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Joined: July 26, 2011  (email not validated)
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I stumbled upon this discussion thread as my sister and I came from different perspectives though we have the same parents! Our parents were born in Holland and came to the US after WWII. My sister, brother and I were born in the US when my parents were still Dutch citizens (my parents became naturalized US citizens in 1965, three years after I was born, the last of us 3 kids). I have always referred to myself as a first generation American. I found out just the other day that my sister considers herself a second generation American, so we of course had to Google the definition of "first generation" and to our delight, we are *both* right (simply look it up on Webster's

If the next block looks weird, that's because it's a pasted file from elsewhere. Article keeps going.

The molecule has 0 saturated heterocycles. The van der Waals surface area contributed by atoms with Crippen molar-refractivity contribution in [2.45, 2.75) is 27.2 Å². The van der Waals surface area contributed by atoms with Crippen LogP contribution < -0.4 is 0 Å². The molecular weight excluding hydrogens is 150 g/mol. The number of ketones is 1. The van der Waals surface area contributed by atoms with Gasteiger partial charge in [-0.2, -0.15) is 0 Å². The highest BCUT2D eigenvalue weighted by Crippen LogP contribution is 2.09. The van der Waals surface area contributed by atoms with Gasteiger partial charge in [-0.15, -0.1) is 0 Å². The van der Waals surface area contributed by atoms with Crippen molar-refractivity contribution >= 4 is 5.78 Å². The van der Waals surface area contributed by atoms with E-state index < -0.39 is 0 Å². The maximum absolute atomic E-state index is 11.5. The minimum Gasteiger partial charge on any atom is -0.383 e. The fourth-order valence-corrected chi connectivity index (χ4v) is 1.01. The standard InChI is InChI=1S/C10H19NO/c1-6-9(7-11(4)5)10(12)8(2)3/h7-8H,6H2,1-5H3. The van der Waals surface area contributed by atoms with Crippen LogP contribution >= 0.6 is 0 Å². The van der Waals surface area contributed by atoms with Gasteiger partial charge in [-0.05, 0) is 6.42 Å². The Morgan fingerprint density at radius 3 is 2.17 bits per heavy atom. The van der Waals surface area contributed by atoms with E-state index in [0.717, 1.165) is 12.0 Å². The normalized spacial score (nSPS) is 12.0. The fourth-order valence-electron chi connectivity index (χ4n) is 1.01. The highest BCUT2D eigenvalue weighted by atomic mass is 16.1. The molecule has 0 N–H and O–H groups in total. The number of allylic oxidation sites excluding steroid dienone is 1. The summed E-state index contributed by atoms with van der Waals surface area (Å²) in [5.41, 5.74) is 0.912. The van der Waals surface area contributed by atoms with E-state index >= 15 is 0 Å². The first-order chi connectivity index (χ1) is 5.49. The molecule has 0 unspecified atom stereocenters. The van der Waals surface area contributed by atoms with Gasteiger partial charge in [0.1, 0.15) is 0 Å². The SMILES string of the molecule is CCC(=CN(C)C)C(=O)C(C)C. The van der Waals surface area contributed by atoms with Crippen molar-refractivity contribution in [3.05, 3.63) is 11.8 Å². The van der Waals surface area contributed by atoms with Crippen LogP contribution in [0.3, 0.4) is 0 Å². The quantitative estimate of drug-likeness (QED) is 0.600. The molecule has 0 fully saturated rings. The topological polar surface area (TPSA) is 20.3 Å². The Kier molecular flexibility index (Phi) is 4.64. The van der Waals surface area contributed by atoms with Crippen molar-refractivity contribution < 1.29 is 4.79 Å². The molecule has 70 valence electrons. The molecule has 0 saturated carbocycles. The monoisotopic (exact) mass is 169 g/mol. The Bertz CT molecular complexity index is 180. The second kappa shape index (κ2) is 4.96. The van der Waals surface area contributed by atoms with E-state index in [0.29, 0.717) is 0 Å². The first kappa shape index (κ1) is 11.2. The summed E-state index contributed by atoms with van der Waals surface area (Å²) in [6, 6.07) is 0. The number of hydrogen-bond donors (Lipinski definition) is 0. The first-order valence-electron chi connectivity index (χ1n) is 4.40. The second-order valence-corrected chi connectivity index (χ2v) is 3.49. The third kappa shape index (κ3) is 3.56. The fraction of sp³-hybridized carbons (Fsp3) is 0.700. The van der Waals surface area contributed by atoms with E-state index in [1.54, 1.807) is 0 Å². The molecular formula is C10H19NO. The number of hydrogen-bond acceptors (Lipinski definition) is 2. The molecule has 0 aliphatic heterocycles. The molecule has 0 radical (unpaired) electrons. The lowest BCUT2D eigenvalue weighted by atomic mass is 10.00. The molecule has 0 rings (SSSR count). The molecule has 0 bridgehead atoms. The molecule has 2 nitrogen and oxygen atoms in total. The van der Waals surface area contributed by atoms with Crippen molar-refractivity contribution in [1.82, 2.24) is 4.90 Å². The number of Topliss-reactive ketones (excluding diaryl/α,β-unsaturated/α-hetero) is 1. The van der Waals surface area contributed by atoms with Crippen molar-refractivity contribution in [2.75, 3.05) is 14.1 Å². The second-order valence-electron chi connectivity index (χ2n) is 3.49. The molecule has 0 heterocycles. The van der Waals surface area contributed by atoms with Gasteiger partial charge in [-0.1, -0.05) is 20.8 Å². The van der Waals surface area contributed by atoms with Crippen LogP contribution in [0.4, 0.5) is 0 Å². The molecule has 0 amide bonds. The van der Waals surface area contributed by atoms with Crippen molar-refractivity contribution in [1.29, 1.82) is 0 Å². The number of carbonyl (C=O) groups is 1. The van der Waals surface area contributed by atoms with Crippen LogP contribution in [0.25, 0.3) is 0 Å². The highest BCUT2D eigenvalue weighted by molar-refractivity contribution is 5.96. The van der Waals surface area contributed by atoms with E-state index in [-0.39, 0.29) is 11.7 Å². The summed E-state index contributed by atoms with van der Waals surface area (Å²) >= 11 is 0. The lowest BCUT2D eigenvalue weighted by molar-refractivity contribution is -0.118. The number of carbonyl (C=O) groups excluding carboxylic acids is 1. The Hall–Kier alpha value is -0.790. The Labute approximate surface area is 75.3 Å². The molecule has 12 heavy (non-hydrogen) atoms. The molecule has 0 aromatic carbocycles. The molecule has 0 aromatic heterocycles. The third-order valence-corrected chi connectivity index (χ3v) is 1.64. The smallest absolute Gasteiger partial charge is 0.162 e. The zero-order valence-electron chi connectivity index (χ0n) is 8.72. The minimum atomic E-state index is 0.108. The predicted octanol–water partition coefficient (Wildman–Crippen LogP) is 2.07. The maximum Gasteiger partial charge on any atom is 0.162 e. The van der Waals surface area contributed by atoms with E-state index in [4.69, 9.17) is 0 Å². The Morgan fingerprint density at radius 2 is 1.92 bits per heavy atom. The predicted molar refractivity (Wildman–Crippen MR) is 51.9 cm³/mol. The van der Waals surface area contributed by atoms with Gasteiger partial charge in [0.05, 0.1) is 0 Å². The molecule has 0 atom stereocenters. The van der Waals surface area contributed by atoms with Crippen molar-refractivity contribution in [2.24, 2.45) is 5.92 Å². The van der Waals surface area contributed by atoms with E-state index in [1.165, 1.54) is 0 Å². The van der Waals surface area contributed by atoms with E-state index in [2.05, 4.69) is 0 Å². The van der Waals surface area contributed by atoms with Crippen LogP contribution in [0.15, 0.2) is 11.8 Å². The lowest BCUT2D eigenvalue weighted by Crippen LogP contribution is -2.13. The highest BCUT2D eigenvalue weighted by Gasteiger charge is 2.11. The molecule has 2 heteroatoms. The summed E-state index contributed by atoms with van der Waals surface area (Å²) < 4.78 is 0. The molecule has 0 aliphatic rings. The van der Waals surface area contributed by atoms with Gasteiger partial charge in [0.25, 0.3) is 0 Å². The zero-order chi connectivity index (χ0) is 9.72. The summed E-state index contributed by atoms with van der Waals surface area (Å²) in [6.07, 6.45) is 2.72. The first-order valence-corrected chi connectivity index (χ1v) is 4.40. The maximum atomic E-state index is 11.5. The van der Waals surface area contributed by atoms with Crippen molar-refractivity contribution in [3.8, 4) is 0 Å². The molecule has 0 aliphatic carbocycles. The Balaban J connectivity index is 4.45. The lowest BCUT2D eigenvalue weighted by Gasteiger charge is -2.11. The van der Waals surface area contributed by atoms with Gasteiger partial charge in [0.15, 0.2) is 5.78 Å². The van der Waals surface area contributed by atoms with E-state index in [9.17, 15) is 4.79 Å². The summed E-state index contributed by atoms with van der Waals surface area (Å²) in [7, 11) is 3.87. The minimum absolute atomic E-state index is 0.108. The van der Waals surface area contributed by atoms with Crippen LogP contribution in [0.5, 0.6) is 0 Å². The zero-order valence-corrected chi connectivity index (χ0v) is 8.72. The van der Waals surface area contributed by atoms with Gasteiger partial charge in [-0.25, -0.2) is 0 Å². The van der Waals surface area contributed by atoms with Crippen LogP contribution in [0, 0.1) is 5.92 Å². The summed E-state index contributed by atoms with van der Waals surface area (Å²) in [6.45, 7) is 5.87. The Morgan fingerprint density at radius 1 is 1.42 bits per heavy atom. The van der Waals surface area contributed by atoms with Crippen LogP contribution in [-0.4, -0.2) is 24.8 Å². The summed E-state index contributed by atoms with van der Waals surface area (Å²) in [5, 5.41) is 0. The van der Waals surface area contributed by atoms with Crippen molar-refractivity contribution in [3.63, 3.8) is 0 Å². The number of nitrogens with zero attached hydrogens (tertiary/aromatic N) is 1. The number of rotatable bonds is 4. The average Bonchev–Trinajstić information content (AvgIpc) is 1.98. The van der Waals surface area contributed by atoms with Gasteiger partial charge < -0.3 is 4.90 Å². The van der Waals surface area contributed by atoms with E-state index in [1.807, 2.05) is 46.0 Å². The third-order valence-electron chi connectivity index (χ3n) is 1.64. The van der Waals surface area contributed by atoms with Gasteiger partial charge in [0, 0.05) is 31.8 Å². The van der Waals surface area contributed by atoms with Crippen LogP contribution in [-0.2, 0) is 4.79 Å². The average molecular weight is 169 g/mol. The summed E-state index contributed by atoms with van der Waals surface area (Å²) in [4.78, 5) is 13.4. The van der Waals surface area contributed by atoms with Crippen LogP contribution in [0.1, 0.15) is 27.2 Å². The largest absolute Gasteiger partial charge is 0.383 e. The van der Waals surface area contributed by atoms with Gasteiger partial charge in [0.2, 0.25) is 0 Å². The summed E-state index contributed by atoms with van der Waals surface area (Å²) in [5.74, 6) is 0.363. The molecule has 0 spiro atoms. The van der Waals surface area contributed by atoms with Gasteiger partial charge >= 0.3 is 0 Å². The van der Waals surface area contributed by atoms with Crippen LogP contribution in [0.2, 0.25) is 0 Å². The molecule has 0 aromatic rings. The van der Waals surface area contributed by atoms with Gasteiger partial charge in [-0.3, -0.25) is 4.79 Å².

Reading through the thread a bit (certainly not all 5 years worth), I liked the person who brought in the cultural context. That helps my case, as I am very much culturally a US person while my parents retained much of their Dutch upbringing but of course adopted US customs as well.

To add a bit of a curve ball to the topic, it happens that while the 3 of us kids were born on American soil (and therefore automatically US citizens) to legally Dutch parents, we were also considered Dutch citizens according to Dutch law. It was only me who then openly declared that Dutch citizenship, well after my parents naturalized and became US citizens. Therefore, I am both of US and Dutch citizenship, while my mom (and dad now deceased) were solely US citizens, as are my brother and sister being solely US citizens.

So - am I a first generation American? I certainly do NOT feel like a second generation American, that is for sure. Also, my daughter technically is also of Dutch citizenship because of my citizenship, yet she is a second generation American i nmy thinking.

So what is it: country of origin or country of birth? (and add in cultural orientation to the mix if you wish).

Maybe Porsche will respond :-)

Karreman July 26, 2011, 3:09pm

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